There was quite a lot of coloured wool, and there was some neon. Cécile Bart's piece was one of the commissioned works, comprising a helicoid series of lead-weighted coloured woollen cords suspended through two stories, almost touching the floor. This was another where the surprise of finding the architecture of the building apparently specially altered played a huge part. Had I never been there before I doubt I would never have noticed this element*, and in retrospect I am left feeling that that is all it had going for it really. The rainbow colours seemed too rainbow-coloured.
I enjoyed the concepts and precision behind a couple of the works in particular: Wolfgang Laib's 1976 'Pierre du lait', and another by someone else (which I want to go back and look at again) using projected light and glass. I'm not being coy, it is just that I couldn't get a decent photograph on my phone, and I didn't spend long with it. The late Fred Sandback had two untitled works on show, dating from 1977 and 1996. They could have been made on the same day, and I can offer no explanation why they shouldn't have been. Notwithstanding this, they were also interesting in the context of my current work.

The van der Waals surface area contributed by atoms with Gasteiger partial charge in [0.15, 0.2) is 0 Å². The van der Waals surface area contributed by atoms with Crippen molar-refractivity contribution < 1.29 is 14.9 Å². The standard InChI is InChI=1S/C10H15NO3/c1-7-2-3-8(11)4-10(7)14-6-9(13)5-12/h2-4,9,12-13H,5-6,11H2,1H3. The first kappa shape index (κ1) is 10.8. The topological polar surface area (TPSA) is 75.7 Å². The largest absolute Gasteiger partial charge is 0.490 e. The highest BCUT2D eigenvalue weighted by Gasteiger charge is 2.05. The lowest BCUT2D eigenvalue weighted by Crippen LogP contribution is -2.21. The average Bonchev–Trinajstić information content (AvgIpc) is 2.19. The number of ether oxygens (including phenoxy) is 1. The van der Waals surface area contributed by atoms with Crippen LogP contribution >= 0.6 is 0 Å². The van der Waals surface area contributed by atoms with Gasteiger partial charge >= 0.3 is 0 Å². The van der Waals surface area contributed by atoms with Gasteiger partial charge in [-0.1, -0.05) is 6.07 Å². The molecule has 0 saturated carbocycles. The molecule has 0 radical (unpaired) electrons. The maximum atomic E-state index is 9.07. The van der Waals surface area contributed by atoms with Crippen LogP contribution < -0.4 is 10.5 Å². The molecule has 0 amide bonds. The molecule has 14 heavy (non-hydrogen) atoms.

Martin Kasper had three paintings in the exhibition - human spaces, created for humans to consider other humans, devoid of all human presence.
I'll go back when it is a little quieter (just as ever there were a quite a few people trying to look very intense, and quite a few people spending more time looking at the labels than at the work). There were many other things which I haven't mentioned. Once again, I have to remind myself about the full context of the gallery and exhibition.
*the opening between the two floors is usually blocked by removable panels
Fred Sandback (detail)